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Is climate change responsible for the conflicts we’re seeing around the world today?
(Eco Business, 17 Oct 2019) The relationship between a heating planet and violent clashes is complex — and critical, writes John Vidal.
“This is where I keep my weapon,” said Lolem, a young Karamojong cattle herder. Digging below the surface of the bone-dry ground in northern Uganda, he drew out an old AK-47 and some bullets, wrapped in plastic bags.
“The last time I used it was nearly two weeks ago. We were attacked by some raiders from Kenya at night. We shot at them but no one was hurt. Now the Ugandan army wants us to give up our guns, but we need them to survive.”
Pastoralists in this region have clashed for decades over water points and pasture lands, but in 2011 when I visited Lobelai, parts of Africa were facing their worst drought in 60 years. The pastoralist Karamojong communities and their neighbors in northern Kenya and South Sudan were desperate for water and pasture for their vast herds. There were regular skirmishes, sometimes turning into fierce battles with people being killed trying to defend their cattle.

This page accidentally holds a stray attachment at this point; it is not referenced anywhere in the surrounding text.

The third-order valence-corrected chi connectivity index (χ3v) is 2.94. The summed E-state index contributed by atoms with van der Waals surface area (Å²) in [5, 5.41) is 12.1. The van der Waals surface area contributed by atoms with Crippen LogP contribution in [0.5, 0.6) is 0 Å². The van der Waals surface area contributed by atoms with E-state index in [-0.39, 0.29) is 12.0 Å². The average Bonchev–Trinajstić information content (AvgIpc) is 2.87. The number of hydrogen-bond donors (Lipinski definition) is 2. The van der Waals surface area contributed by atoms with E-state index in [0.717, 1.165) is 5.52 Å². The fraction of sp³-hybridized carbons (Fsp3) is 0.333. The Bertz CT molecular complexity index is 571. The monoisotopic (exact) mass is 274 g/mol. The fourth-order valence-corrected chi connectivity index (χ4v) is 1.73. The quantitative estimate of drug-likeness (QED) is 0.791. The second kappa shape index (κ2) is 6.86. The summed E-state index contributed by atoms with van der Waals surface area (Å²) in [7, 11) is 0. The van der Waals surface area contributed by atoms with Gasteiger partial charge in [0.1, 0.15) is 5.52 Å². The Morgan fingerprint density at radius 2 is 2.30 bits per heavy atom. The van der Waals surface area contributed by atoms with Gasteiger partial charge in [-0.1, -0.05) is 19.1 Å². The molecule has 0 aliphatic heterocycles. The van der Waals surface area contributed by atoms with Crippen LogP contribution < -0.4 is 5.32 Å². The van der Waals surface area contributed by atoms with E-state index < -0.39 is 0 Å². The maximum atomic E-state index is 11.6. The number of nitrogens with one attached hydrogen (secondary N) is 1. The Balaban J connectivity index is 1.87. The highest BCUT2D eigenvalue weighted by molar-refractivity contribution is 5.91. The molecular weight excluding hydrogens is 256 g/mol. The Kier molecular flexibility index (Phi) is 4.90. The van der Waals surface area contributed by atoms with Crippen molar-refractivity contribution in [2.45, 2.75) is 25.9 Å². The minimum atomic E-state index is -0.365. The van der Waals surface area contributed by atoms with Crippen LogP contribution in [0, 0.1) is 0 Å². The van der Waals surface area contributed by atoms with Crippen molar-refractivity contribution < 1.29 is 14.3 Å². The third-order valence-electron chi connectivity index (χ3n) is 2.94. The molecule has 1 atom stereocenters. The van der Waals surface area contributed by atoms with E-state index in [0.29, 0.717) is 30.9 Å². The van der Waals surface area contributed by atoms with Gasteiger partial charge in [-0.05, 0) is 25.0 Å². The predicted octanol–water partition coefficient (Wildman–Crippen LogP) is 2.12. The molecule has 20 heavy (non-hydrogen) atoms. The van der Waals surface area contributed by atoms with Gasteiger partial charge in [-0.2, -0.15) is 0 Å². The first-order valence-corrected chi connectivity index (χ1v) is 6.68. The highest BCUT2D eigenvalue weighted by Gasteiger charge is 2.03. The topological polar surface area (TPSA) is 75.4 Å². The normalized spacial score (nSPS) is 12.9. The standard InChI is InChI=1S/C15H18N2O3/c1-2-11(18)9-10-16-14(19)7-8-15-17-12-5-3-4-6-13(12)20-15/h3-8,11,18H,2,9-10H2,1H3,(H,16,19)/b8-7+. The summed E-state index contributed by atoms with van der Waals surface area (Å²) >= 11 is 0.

In recent years, climate change has added to the volatile mix of extreme environmental conditions. Increasing numbers of climate-linked disasters, including desertification, more frequent and intense droughts, heavier rains, and flash floods have added to tensions, and the relatively small-scale clashes that have long taken place between clans, especially in the dry seasons, have become more serious.
But is the increase in violence because of climate change and more intense droughts, floods and other impacts? Because weapons have become more powerful? Because governments are hostile to nomads? Because of poverty?
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